US4102782A - Method of sample introduction in the micro liquid chromatography and the apparatus therefor - Google Patents

Method of sample introduction in the micro liquid chromatography and the apparatus therefor Download PDF

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Publication number
US4102782A
US4102782A US05829296 US82929677A US4102782A US 4102782 A US4102782 A US 4102782A US 05829296 US05829296 US 05829296 US 82929677 A US82929677 A US 82929677A US 4102782 A US4102782 A US 4102782A
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sample
mobile
phase
syringe
column
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Expired - Lifetime
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US05829296
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Muneo Saito
Hideki Konishi
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Japan Spectroscopic Co Ltd
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Japan Spectroscopic Co Ltd
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    • GPHYSICS
    • G01MEASURING; TESTING
    • G01NINVESTIGATING OR ANALYSING MATERIALS BY DETERMINING THEIR CHEMICAL OR PHYSICAL PROPERTIES
    • G01N30/00Investigating or analysing materials by separation into components using adsorption, absorption or similar phenomena or using ion-exchange, e.g. chromatography or field flow fractionation
    • G01N30/02Column chromatography
    • G01N30/04Preparation or injection of sample to be analysed
    • G01N30/16Injection
    • G01N30/18Injection using a septum or microsyringe

Abstract

A method of accurate sample introduction, while holding a good reproductivity, into a chromatographic system by means of employing a pulse-motor as a driving source of a syringe for holding the mobile phase, inversely rotating the same pulse-motor by imparting a certain predetermined number of pulses during the sample collecting or picking-up period in order to cause the syringe to make a sucking action, and making the syringe suck certain predetermined amount of the sample from an open end of a mobile phase supplying line which has been disconnected from the column, and an apparatus for actualizing the method.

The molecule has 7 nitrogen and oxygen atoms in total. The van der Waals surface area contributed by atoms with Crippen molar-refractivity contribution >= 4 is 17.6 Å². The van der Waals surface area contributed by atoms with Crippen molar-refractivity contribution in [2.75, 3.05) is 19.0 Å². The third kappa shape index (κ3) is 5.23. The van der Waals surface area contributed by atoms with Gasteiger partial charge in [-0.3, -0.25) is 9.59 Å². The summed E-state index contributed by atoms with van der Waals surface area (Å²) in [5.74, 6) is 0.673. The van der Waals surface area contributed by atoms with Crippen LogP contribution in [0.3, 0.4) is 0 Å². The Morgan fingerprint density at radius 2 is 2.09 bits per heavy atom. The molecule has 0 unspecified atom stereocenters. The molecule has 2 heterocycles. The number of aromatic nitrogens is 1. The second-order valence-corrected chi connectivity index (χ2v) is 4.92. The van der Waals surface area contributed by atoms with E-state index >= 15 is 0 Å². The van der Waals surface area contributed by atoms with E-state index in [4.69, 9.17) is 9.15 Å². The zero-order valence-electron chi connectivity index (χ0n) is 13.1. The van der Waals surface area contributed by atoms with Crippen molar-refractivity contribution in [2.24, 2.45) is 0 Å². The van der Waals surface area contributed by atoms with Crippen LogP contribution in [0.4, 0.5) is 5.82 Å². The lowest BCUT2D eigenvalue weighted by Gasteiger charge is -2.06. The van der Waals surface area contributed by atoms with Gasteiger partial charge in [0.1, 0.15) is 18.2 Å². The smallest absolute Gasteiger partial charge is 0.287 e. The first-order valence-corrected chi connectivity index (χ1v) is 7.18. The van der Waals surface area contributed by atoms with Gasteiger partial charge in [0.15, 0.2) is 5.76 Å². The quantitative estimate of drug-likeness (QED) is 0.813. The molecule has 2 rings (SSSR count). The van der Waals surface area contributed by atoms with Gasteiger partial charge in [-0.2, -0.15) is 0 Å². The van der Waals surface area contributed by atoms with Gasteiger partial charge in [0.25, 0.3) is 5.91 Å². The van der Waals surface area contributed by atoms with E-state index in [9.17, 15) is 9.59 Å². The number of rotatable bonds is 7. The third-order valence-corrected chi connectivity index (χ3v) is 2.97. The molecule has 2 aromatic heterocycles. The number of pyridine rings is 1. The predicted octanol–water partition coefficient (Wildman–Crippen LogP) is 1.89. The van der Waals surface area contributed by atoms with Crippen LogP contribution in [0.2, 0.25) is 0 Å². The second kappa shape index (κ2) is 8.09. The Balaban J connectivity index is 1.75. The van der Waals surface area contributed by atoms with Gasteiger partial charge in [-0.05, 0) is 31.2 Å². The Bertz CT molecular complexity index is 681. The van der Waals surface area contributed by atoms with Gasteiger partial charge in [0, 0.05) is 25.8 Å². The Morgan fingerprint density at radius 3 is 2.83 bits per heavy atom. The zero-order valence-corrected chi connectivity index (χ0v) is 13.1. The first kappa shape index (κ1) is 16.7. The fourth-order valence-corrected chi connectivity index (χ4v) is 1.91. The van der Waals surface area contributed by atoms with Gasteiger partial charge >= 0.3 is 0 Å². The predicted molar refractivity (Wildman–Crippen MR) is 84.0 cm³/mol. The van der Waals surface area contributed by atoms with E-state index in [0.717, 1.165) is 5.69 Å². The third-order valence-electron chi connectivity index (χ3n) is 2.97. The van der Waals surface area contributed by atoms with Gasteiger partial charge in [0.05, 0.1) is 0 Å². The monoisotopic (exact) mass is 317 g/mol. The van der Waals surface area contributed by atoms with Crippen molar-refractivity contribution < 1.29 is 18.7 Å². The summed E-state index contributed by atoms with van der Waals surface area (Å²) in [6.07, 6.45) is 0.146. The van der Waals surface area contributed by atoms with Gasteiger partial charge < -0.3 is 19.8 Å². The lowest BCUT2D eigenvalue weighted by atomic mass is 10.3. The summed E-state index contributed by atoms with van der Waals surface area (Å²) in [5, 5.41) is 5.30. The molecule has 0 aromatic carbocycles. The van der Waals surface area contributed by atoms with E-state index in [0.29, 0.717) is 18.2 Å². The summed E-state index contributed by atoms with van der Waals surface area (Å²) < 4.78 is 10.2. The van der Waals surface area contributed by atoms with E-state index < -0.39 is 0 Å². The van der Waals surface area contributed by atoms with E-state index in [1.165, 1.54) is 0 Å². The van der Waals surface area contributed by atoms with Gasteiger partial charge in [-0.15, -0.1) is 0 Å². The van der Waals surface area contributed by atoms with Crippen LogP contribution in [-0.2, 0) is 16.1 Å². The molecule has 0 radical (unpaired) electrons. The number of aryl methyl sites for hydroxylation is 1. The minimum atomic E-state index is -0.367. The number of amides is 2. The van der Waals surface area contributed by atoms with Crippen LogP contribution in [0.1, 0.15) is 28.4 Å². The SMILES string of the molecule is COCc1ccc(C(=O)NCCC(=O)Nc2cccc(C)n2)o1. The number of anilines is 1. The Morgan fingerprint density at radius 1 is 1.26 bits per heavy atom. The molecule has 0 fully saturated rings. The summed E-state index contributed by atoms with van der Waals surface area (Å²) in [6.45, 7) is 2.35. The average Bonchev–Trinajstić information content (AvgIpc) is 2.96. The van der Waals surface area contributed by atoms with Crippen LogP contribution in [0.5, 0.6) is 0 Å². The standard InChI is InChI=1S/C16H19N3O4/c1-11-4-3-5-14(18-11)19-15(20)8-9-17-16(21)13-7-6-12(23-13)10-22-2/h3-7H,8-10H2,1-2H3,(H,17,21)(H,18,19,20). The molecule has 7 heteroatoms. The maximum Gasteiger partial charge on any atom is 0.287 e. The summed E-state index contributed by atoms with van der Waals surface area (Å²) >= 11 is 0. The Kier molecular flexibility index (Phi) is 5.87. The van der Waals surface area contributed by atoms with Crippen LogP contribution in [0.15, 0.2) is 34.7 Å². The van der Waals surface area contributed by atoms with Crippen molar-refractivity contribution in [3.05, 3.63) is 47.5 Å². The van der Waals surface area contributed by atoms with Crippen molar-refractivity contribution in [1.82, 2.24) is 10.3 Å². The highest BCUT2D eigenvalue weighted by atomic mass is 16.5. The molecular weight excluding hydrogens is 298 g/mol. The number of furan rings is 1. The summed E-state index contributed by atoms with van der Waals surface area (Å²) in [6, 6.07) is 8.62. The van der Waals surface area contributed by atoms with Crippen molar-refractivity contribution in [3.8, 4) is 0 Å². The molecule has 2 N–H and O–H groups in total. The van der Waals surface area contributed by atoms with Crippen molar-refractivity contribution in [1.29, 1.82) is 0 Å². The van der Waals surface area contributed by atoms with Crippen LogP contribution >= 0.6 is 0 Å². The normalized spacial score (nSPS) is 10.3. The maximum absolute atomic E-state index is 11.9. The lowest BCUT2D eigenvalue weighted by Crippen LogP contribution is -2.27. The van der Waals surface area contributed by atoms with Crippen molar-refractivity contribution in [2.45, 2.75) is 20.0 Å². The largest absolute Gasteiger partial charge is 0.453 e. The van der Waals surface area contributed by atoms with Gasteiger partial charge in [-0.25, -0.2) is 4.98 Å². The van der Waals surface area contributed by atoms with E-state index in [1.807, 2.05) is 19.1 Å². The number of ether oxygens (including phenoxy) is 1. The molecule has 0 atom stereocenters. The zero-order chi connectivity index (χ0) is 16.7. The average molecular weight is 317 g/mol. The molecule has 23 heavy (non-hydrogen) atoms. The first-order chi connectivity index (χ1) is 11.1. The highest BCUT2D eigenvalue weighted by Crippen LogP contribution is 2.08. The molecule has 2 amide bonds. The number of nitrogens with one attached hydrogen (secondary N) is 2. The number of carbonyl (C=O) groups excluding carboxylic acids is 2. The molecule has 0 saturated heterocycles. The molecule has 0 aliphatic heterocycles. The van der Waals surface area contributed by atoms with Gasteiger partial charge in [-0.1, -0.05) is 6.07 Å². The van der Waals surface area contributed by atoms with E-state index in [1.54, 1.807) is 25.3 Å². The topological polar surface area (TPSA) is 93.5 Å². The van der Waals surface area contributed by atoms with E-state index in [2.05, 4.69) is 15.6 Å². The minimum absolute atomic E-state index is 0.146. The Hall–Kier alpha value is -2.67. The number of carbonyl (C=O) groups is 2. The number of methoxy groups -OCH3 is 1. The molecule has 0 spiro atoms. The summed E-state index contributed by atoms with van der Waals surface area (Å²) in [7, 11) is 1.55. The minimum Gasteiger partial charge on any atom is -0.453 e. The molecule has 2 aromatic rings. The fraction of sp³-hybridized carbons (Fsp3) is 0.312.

Description

BACKGROUND OF THE INVENTION

This invention relates to a method of introducing a sample into the Micro Liquid Chromatography (hereinafter simply called MLC) and an apparatus therefor, more particularly to a method and an apparatus therefor of introducing extremely small amount of the sample accurately and in good reproductivity in a MLC, wherein a micro amount of sample less than 1 μl is introduced for developing the same, by means of employing syringe driven by a pulse-motor, i.e., a stepping motor for the supplying of the mobile phase, causing the syringe by inverse rotation of the pulse-motor which has been given a predetermined number of pulses, and introducing predetermined amount of the sample into the chromatographic system.

In MLC columns less than 1 mm in inside diameter, less than 30 cm in length, for example 10-15 cm, are generally used; and micro analyses of samples less than 1 μl, particularly in the range between 0.01 and 0.3 μl, are usual. Since the flow rate is also so minute as 2-16 μl/min, MLC is generally extremely micro or minute at the present time, and even called the High Speed Micro Liquid Chromatography.

So the conventional ways of sample picking-up and sample introduction in a liquid chromatography, which have been depending upon a micro syringe used for a large-sized liquid chromatography wherein, for example, the inside diameter of the column is in the range of 2-3 mm, the length of the column is in the range of 25-100 cm, and the flow rate is in the range of 0.5-2 ml/min, are not necessarily practicable for the present day liquid chromatography. Those traditional ways of sample introduction, when applied to the abovementioned present day MLC, have many disadvantages as follows:

(1) Since the micro syringe determines the sample amount by the graduation inpressed thereon, it is quite difficult to exactly pick up a micro amount of the sample less than 1 μl and to introduce it into the chromatographic system. Personal variation in the handling amount is also inevitable in this case.